EmployeeChannel is committed to bringing you information on bettering your organization through internal communications and employee engagement. We’ve put together the latest trends to help you stay up-to-date and ready to tackle your organization’s challenges.
As organizations enter the final quarter, many will be planning and budgeting for next fiscal year. For most, planning and budgeting will be shaped by high-level organizational objectives as well as departmental objectives.
A number of news outlets reported that Slack is raising a $250 million round at a $5 billion valuation. First things first -- congratulations to the Slack team for creating such incredible value for their company. It’s a goal all startups aspire to.
In a recent article, entitled CSR Values: A Healthy Dose of Show and Tell, Linda Grensing-Pophal points out how CSR “has taken hold in companies around the country and the globe.” Also, in the article, Christen Graham, president of Giving Strong, Inc., a social impact consulting firm, speaks to the communication elements that ensure that CSR values “become an integral part of the corporate culture.”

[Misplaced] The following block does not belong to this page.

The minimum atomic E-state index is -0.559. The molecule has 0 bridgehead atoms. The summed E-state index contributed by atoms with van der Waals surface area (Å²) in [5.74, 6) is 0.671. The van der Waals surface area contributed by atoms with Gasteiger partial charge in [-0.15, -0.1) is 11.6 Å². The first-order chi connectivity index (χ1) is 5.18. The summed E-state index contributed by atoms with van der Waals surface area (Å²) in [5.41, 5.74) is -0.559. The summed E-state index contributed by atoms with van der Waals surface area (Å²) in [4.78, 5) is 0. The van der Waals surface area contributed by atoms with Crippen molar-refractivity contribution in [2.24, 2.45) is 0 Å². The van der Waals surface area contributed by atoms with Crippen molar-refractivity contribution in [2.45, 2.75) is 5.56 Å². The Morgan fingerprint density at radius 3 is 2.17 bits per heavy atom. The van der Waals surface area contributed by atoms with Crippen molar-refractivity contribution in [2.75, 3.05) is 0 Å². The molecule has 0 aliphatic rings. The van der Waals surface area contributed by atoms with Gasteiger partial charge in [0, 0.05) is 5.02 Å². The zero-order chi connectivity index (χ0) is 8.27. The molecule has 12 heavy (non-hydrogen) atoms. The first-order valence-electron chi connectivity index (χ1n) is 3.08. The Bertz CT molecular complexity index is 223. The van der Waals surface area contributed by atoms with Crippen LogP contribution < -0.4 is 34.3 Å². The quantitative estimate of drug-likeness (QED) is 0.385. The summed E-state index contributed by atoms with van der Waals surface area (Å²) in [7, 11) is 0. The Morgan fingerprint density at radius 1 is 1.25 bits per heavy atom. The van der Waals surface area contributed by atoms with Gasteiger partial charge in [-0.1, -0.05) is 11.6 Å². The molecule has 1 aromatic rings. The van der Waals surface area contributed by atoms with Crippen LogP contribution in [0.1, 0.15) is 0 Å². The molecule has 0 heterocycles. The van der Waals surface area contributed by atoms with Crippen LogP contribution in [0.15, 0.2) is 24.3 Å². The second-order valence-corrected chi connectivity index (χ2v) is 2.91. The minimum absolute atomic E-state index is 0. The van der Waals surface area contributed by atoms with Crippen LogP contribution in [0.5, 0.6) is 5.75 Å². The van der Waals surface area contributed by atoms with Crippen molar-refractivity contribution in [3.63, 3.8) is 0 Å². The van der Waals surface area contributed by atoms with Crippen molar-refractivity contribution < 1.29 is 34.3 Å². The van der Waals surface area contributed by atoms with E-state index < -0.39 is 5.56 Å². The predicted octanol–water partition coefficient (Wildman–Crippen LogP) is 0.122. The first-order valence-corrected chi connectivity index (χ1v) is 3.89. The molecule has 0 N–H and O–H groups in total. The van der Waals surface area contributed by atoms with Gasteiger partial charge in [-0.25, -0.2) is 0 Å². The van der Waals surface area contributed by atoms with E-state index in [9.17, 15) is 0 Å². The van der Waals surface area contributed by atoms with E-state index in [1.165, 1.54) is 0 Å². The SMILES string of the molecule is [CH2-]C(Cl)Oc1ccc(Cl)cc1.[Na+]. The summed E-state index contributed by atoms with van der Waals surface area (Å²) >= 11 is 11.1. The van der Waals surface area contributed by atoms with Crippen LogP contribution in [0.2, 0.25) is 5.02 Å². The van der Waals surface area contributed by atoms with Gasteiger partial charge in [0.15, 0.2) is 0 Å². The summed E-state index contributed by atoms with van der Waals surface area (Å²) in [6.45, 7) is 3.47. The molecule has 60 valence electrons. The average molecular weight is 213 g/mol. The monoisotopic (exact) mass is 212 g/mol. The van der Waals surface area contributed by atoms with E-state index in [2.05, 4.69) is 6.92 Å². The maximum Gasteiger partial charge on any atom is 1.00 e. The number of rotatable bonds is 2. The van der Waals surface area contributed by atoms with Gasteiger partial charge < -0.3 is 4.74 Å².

“Culture eats strategy for breakfast,” a famous quote attributed to Peter Drucker, is one of many maxims tightly linking corporate culture and business strategy. The sentiment has been expressed in numerous ways: “culture beats strategy,” culture trumps strategy, and the more explicit, “culture determines and limits strategy,” referenced in Organizational Culture and Leadership by E.Schein. The implication is clear: a strong culture is greater than an organization’s business strategy. But weighing them against each other to see which one is greater is an unnecessary exercise. What’s clear is that culture is critical to achieving an organization’s vision and mission.
As the producer of many beloved fairytales and the creator of the ‘happiest place on Earth,’ Walt Disney made our lives a little more magical -- and still does with multi-channel marketing.
Traditionally, employees spent hours shuffling through endless corporate intranets to find important benefit information. For many, this maze of information created a lack of personalization, and employees quickly grew disinterested.